The comedian explained his change of mind in a x publicationciting renewed conversations between the writers’ union and the studios as a motivating factor.
“My decision to return to work was made when it seemed that nothing was happening and that this strike had no end in sight,” he wrote. “Now that both sides have agreed to return to the negotiating table, I’m going to delay Real Time’s return for now and hope they can eventually make it happen.”
On Monday, the Writers Guild of America said will meet with the alliance that represents the main studios starting Wednesday, as the two sides try to negotiate a new contract.
“You may not hear from us in the next few days while we are negotiating, but know that our goal is to get a fair deal for writers as soon as possible,” the WGA bargaining committee wrote to members Monday morning .
The Alliance of Motion Picture and Television Producers, which represents major studios such as Warner Bros. Discovery, Netflix and Walt Disney Co., confirmed the date of the meeting.
“Every AMPTP member company is committed and eager to reach a fair agreement and work together with the WGA to end the strike,” the study group said in a statement last week, indicating it was working with the guild to go back. to the negotiating table.
“I have heard everyone and am making the decision to pause the premiere of the show until the strike is over,” Barrymore wrote in instagram. “There are no words to express my sincere apologies to anyone I have hurt and of course to our incredible team who work on the show and make it what it is today. We really tried to find our way forward. And I really hope for an industry-wide resolution very soon.”
CBS too postponed the start of Season 14 of the daytime show “The Talk” on Sunday after Barrymore’s decision.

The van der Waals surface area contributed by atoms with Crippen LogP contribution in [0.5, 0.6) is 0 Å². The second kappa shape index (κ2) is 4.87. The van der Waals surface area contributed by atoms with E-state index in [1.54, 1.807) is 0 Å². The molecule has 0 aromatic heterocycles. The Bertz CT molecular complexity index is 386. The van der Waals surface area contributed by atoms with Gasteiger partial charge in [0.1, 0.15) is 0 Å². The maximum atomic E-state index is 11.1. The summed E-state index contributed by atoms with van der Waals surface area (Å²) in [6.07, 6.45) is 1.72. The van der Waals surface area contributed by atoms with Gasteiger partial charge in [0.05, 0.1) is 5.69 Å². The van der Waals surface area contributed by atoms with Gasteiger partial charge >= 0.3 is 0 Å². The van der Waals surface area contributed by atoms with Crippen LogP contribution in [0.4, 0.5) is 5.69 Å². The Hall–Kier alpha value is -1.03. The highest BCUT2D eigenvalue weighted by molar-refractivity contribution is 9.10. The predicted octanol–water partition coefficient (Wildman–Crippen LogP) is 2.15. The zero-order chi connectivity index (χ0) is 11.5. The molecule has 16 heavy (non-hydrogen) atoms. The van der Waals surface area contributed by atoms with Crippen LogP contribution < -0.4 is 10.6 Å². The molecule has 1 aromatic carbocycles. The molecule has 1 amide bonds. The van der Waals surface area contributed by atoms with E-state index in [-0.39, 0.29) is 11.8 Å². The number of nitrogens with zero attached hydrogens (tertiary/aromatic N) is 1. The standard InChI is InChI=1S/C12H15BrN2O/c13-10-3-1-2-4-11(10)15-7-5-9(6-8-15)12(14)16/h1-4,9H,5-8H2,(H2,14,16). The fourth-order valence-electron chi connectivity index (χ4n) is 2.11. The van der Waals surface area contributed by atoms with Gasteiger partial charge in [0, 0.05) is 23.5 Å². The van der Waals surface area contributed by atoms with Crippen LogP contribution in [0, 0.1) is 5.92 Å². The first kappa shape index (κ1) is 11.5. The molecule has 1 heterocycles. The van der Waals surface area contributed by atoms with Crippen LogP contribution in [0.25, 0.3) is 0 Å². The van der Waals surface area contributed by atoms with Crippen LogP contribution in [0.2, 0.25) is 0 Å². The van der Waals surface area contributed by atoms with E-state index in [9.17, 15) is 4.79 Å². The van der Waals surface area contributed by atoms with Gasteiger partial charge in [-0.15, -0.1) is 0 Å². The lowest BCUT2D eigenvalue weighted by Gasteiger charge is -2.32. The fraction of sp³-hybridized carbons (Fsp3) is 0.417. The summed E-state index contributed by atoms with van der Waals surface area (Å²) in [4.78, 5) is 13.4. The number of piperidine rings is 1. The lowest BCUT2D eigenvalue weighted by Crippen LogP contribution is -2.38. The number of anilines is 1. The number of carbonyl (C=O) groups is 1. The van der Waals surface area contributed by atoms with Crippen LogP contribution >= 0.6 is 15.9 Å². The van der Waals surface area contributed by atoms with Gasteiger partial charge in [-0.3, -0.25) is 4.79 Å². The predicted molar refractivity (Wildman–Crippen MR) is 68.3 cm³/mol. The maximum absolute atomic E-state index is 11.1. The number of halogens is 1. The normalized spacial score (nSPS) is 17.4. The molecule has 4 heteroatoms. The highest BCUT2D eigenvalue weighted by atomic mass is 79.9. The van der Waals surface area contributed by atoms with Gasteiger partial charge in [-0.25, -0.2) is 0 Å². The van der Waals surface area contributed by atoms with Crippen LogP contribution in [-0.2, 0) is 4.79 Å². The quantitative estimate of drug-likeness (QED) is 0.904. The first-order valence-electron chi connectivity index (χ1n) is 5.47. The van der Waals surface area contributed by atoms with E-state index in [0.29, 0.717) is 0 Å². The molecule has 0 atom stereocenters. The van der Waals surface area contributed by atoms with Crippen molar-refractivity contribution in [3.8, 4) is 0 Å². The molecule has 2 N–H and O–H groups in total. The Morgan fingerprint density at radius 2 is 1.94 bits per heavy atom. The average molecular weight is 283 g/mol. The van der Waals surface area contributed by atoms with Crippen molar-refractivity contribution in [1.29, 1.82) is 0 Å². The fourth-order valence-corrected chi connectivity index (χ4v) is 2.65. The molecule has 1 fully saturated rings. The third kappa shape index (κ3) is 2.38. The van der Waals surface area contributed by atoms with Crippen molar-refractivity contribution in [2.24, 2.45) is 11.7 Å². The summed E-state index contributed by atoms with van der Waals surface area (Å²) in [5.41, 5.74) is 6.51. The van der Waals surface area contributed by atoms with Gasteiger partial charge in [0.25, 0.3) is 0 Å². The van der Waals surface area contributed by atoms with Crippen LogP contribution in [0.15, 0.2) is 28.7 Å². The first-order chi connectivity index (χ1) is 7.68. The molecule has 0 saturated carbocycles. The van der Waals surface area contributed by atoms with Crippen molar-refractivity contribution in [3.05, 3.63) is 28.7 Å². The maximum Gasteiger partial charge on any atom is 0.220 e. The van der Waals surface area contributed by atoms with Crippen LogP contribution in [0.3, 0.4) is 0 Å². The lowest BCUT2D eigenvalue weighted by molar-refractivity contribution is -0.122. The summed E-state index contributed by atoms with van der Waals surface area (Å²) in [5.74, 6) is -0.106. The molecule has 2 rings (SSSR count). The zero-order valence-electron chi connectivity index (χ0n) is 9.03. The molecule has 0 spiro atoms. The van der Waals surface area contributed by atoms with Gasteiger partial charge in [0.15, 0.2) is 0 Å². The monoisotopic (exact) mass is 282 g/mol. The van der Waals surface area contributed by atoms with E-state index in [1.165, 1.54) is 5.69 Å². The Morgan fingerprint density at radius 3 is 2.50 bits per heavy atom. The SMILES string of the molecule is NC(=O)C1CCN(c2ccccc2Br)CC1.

That chat series is “pausing its season premiere,” originally scheduled for Sept. 18, a network spokesperson confirmed Sunday in a statement provided to The Times. The statement did not mention the strikes.
“We will continue to evaluate plans for a new launch date,” the spokesperson said.
Maher Announced On Wednesday that his HBO show would return to the air without “writers or scripts.” He said that he supported the striking writers, but that the strike had become too harsh for non-striking production staff who had been left without work. since May. Maher’s move echoes what happened during the 2007-2008 writers’ strike, when restored his show in the middle of the work stoppage (along with hosts Jay Leno and Conan O’Brien) with no writers or writing.
A WGA spokesperson called Maher’s decision last week “disappointing.”
“If he goes ahead with his plan, he needs to honor more than just ‘the spirit of the strike,'” the spokesperson said. “Bill Maher is obligated as a member of the WGA to follow strike rules and not perform any writing services. It’s hard to imagine how ‘Real Time’ can move forward without a violation of the WGA’s strike rules. “WGA will picket this show.”
Times staff writers Wendy Lee, Matt Pearce and Christi Carras contributed to this report.